Keeping your Computer Secure
|Published: 28th September 2010 20:23|
Keeping your computer secure
If there is one topic that worries most computer users it is viruses (and other nasties) that get on to your computer, uninvited and reek havoc. But what can you do to protect yourself? You need security, some friendly programs that keep an eye on your computer and keep the malicious programs out.
Over the next two articles I'll explain what you are up against and what you can do to protect yourself.
What is involved in computer security? Well, computer security is much like home security. You have to get the right locks on the doors, windows with secure latches and a good alarm system; once you have your locks in place, and know how to use them you can get on with life. The key is getting the right 'locks'.
For your computer you need three components in your security software to be safe. The first element you need is a "Firewall". This is a fancy name for a piece of software that monitors what is coming in and out. If your computer were an office, the firewall would be the security guard sat at the entrance checking everyone as they pass.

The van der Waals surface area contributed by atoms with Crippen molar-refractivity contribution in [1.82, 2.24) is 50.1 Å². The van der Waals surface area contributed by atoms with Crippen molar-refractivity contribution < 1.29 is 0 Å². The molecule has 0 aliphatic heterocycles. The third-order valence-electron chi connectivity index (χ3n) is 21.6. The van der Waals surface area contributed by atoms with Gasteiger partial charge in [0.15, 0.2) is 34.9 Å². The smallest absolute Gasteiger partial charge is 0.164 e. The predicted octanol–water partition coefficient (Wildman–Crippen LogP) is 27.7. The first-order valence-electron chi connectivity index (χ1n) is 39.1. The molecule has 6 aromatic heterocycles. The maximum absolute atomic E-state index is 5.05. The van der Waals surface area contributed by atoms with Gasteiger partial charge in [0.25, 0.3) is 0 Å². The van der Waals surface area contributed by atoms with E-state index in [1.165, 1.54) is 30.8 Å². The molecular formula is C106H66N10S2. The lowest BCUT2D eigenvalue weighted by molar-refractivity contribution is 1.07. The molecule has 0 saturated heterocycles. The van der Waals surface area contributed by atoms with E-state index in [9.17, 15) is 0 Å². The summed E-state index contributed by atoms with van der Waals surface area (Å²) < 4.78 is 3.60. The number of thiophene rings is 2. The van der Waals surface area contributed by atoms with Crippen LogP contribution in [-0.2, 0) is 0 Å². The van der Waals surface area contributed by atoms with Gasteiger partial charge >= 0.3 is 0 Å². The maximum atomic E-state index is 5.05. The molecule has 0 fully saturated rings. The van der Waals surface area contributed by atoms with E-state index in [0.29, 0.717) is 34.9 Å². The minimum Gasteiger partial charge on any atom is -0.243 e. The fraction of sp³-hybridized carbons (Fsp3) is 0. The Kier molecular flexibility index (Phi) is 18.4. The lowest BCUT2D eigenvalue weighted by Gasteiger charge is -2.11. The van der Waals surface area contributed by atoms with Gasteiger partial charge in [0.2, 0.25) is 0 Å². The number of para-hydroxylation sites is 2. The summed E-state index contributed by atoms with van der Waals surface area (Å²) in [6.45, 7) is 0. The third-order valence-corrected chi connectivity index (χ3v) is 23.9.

Next you have "Mal-ware" protection. You may not have heard of this as it is often referred to by its parts: "Anti-virus","Anti-spyware" and "Anti-Adware". These elements are just three faces of the same problem: software you don't want getting into your computer and attempting to take it over, steal your personal information and convince you to buy things you don't want. To return to our office, the anti-virus and anti-spyware are the teams of security guards patrolling the offices looking for people who are up to no good.
Lastly you have "threat prevention" software. This looks at the software running on your computer, and tries to work out if it is going to cause a problem and stops it before it gets a chance. In our example office this would be the CCTV controller using their cameras to find any dubious looking individuals.
Next time I'll discuss what makes a good piece of computer security software and what else you can do to keep your computer safe.
I welcome any ideas or questions you may have, you can call 01454 616365 (ask for Richard) or email firstname.lastname@example.org. Visit http://yourpcguru.co.uk/articles/ for past articles and more information.
By Richard Churchill